With 75 miles of coastline and more than 25 miles of beaches, the French Riviera is a perennial favourite cruising ground for the superyacht crowd. But while most tourists flock to the beaches in Cannes and Nice, some strands of sand still remain overlooked and known only to the cognoscenti - indeed some are so secret that photography is hard to find. Drop anchor and take the tender ashore to experience the real charm of the glorious French Riviera.

Portet Cove, Sainte Marguerite, Iles de Lérins

The Îles de Lérins lie just south of Cannes
The Îles de Lérins lie just south of Cannes

Portet Cove is tucked away on the south coast of Sainte Marguerite
Portet Cove is tucked away on the south coast of Sainte Marguerite

The small beach in Portet Cove is just one of the pretty beaches that can be found tucked into the coastline around Saint Marguerite – the small island lying opposite Cannes. Access to the island is exclusively for the waterborne, so the beaches away from the main port are uncrowded. Portet Cove is the furthest beach and remains the least frequented by day tourists arriving by ferry. Backed by sweet-smelling pine forests and lapped by waters teeming with marine life, the beach itself is pebblestone (beach shoes are highly recommended).

Recommended – A floating beach bar is generally here serving ice cold refreshment and is well worth a visit.

Plage Mala, Cap d’Ail       

Plage Mala lies in a hidden cove at the eastern shore of Baie de Saint-Laurent
Plage Mala lies in a hidden cove at the eastern shore of Baie de Saint-Laurent

One of the most beautiful beaches, and easily the most stylish of hideaways along the French Riviera, is Plage Mala. Despite its proximity to Monaco, the public beach areas remain relatively quiet, even in the height of summer, due to its very limited access via the tricky downhill approach from Avenue Princesse Grace. It rarely gets very busy and is therefore perfect for the waterborne arriving by tender.

Recommended – Lunch at La Réserve de la Mala beneath the linen-shaded booths on the sun deck. As cool as they come.

Plage Notre Dame, Porquerolles

Plage Notre Dame is open to the north west, on the north eastern tip of île de Porquerolles
Plage Notre Dame is open to the north west, on the north eastern tip of île de Porquerolles

Lapped by transparent azure waters and framed by pine forests, the beach of Notre Dame on the island of Porquerolles is widely considered to be one of the finest in the whole of the Western Med. Its isolated location and distance from the island’s main port ensures that it escapes the crowds that arrive by ferry from the mainland. The beach itself is a mix of pebbles and sand, but a sandbank lies just a few feet from the shoreline, making it perfect for young children to play in the shallows.

Recommended – Arrive mid-afternoon and you might be lucky enough to have the beach to yourself as most of the visitors take the 30 minute hike to catch their ferry back to the mainland.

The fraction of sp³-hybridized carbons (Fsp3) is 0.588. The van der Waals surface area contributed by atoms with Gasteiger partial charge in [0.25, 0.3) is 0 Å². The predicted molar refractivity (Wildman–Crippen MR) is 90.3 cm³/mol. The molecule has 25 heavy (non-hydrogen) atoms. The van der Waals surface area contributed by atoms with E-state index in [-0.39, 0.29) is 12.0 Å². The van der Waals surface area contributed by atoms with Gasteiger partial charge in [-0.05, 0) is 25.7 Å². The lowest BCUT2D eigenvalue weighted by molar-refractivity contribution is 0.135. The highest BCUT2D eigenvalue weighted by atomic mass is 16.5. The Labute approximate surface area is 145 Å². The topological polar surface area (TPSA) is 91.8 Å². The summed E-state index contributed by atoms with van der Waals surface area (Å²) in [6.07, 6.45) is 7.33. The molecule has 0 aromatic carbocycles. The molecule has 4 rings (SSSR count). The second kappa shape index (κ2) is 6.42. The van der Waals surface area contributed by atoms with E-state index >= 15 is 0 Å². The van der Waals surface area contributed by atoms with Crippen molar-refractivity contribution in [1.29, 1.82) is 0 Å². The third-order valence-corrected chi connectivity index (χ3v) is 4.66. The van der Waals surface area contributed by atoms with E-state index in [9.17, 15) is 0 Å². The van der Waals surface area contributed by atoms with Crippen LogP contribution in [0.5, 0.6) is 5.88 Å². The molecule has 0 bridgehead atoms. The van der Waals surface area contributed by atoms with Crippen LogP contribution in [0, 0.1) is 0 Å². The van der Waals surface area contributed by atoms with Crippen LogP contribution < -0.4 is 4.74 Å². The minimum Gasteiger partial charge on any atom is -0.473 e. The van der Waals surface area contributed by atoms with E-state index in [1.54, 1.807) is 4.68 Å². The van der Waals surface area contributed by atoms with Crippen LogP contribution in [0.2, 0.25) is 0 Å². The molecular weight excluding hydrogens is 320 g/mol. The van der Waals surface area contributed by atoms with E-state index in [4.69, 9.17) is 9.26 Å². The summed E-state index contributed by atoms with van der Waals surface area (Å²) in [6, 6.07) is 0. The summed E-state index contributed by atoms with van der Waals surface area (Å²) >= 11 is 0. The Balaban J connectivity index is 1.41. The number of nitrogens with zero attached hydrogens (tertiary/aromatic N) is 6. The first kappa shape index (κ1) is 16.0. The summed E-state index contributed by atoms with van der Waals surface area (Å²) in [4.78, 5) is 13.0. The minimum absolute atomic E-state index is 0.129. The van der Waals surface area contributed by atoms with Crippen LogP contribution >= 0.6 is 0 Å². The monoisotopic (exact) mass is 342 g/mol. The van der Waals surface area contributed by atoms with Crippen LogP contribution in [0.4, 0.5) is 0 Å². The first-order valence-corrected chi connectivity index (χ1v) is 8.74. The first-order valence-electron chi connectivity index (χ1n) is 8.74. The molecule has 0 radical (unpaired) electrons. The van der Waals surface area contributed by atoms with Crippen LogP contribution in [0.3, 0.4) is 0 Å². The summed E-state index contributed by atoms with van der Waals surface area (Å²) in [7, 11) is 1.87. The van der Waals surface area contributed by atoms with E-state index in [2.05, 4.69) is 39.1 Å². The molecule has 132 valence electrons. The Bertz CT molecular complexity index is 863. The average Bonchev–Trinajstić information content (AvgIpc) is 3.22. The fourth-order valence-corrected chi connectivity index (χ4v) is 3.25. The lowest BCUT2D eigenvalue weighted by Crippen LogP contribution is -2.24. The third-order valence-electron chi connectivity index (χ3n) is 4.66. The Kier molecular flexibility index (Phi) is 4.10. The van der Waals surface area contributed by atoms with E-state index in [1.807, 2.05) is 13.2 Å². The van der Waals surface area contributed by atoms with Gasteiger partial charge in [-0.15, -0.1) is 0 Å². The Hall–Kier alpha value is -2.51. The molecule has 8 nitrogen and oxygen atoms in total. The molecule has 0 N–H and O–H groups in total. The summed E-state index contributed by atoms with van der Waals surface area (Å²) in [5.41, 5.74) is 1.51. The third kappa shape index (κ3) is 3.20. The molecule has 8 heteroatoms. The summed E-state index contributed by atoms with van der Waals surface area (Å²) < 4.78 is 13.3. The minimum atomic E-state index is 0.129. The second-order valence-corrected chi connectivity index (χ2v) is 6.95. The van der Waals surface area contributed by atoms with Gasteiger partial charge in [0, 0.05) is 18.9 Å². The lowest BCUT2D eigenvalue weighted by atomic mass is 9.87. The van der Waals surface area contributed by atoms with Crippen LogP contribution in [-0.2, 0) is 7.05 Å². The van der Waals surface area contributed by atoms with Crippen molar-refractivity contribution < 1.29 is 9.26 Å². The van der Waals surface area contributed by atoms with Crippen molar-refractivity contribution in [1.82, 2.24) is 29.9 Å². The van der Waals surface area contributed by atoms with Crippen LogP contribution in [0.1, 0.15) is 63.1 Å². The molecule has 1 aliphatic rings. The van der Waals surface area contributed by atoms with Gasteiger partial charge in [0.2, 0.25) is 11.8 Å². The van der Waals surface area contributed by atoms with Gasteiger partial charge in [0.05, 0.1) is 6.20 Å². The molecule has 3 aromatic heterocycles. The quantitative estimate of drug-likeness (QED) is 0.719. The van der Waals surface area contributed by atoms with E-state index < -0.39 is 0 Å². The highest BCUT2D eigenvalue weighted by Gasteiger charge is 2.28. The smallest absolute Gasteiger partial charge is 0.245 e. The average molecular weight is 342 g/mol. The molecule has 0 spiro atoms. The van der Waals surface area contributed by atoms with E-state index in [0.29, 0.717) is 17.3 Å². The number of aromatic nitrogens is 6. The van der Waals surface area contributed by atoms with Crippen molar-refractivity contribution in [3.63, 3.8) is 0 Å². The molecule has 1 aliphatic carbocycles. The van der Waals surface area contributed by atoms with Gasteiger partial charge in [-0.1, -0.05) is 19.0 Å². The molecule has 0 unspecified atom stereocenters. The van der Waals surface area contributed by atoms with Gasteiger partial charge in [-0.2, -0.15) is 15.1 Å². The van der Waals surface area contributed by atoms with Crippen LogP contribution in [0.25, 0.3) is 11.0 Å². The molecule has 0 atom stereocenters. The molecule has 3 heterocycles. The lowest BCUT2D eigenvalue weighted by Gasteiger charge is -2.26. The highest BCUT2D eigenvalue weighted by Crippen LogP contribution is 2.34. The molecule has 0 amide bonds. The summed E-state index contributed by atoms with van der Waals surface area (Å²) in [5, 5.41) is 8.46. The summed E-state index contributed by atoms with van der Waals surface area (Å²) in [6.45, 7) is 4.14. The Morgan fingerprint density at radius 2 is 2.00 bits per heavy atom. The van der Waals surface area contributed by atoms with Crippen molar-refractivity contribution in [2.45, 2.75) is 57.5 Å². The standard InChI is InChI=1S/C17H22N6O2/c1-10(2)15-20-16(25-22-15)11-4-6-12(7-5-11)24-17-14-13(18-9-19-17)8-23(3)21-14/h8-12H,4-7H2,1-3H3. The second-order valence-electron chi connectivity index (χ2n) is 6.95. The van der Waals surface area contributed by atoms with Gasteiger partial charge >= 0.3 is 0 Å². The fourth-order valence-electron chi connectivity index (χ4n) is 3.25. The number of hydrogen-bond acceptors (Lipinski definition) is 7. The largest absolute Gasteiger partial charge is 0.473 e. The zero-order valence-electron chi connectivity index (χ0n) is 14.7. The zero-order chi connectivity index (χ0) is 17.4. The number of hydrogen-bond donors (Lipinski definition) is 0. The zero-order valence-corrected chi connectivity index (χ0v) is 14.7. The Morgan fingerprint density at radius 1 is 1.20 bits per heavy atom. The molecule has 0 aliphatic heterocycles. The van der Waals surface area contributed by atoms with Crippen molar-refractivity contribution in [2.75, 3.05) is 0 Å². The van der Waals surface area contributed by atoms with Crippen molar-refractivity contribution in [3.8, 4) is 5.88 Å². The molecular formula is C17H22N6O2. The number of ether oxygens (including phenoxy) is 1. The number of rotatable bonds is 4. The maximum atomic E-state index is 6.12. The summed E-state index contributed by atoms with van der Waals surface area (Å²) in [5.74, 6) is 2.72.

Paloma Beach, Saint Jean Cap Ferrat

Paloma Beach looks across the Rade de Saint-Hospice to the picturesque town of Eze from the eastern tip of Saint-Jean-Cap-Ferrat
Paloma Beach looks across the Rade de Saint-Hospice to the picturesque town of Eze from the eastern tip of Saint-Jean-Cap-Ferrat

Located on the Mediterranean’s most affluent spit of land with nothing but palatial villas perched above it, this tree-dappled stretch of sand attracts the superyacht set during the summer months. Anchor just 100 metres offshore and jump into the crystal clear waters here that are great for snorkelling. Then take the tender in to the shallow waters for lunch at the Paloma Beach Club – the perfect setting for lunch under the parasols.

Recommended – Stretch your legs after lunch by navigating the footpath that leads around the rocky cap of Paloma Point and circles back to the beach.

Plage de Passable, Villefranche

Quiet Plage Passable looks north west across the Rade de Villefranche-sur-mer
Quiet Plage Passable looks north west across the Rade de Villefranche-sur-mer

The wide expanse of tiny pebbles at Plage de Passable are far more welcoming than the skimpy strip of sand on Villefranche’s main beach. Although the beach can be busy during peak season, its sheltered setting protects it from blustery winds, and provides a spot to tender ashore from a stunning anchorage in the bay.

Recommended – Active charterers can take the footpath around the peninsula past some of Europe’s most impressive homes.

Plage de la Garoupe, Cap d’Antibes

Plage de la Garoupe lies on the eastern side of Cap d'Ail
Plage de la Garoupe lies on the eastern side of Cap d'Ail

A short hop along from the exclusive Cap d’Antibes, the perfect bay of La Garoupe has some of the finest sand to be found along the coastline. Boasting more history than many of its neighbouring stretches of sand, the beach was first cleaned up in the 1920s by an American socialite couple in order to attract the wealthy to its shores. It is said that Hemingway, Fitzgerald and Picasso were just a few of the famous people who came to attend glittering parties and enjoy the beach with its charming outlook. Today it is busy during peak season, with small boats and large yachts anchored in the crystal clear waters, while ashore a number of sophisticated beach clubs spill onto the sand, their private piers welcoming well-heeled guests to enjoy a long lazy lunch ashore.

Recommended – Reserve a table at Plage Keller in La Garoupe and enjoy a long, lazy lunch on the beach.

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